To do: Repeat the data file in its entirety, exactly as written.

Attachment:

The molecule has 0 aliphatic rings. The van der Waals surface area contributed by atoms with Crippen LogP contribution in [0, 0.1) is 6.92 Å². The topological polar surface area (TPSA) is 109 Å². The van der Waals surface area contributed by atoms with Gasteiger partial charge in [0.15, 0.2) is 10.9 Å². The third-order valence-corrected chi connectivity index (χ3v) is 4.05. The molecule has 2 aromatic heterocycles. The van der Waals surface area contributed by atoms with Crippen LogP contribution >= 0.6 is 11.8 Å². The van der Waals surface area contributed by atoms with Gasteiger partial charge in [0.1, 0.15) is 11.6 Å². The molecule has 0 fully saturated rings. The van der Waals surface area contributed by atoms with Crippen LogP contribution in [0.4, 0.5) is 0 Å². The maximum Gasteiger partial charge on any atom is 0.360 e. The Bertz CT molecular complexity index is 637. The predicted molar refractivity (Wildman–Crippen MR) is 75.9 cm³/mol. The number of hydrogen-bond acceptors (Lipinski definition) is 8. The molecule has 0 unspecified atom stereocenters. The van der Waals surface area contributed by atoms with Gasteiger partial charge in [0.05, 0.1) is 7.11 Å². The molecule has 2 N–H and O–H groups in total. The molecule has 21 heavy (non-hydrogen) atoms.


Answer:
The molecule has 0 aliphatic rings. The van der Waals surface area contributed by atoms with Crippen LogP contribution in [0, 0.1) is 6.92 Å². The topological polar surface area (TPSA) is 109 Å². The van der Waals surface area contributed by atoms with Gasteiger partial charge in [0.15, 0.2) is 10.9 Å². The third-order valence-corrected chi connectivity index (χ3v) is 4.05. The molecule has 2 aromatic heterocycles. The van der Waals surface area contributed by atoms with Crippen LogP contribution >= 0.6 is 11.8 Å². The van der Waals surface area contributed by atoms with Gasteiger partial charge in [0.1, 0.15) is 11.6 Å². The molecule has 0 fully saturated rings. The van der Waals surface area contributed by atoms with Crippen LogP contribution in [0.4, 0.5) is 0 Å². The maximum Gasteiger partial charge on any atom is 0.360 e. The Bertz CT molecular complexity index is 637. The predicted molar refractivity (Wildman–Crippen MR) is 75.9 cm³/mol. The number of hydrogen-bond acceptors (Lipinski definition) is 8. The molecule has 0 unspecified atom stereocenters. The van der Waals surface area contributed by atoms with Gasteiger partial charge in [0.05, 0.1) is 7.11 Å². The molecule has 2 N–H and O–H groups in total. The molecule has 21 heavy (non-hydrogen) atoms.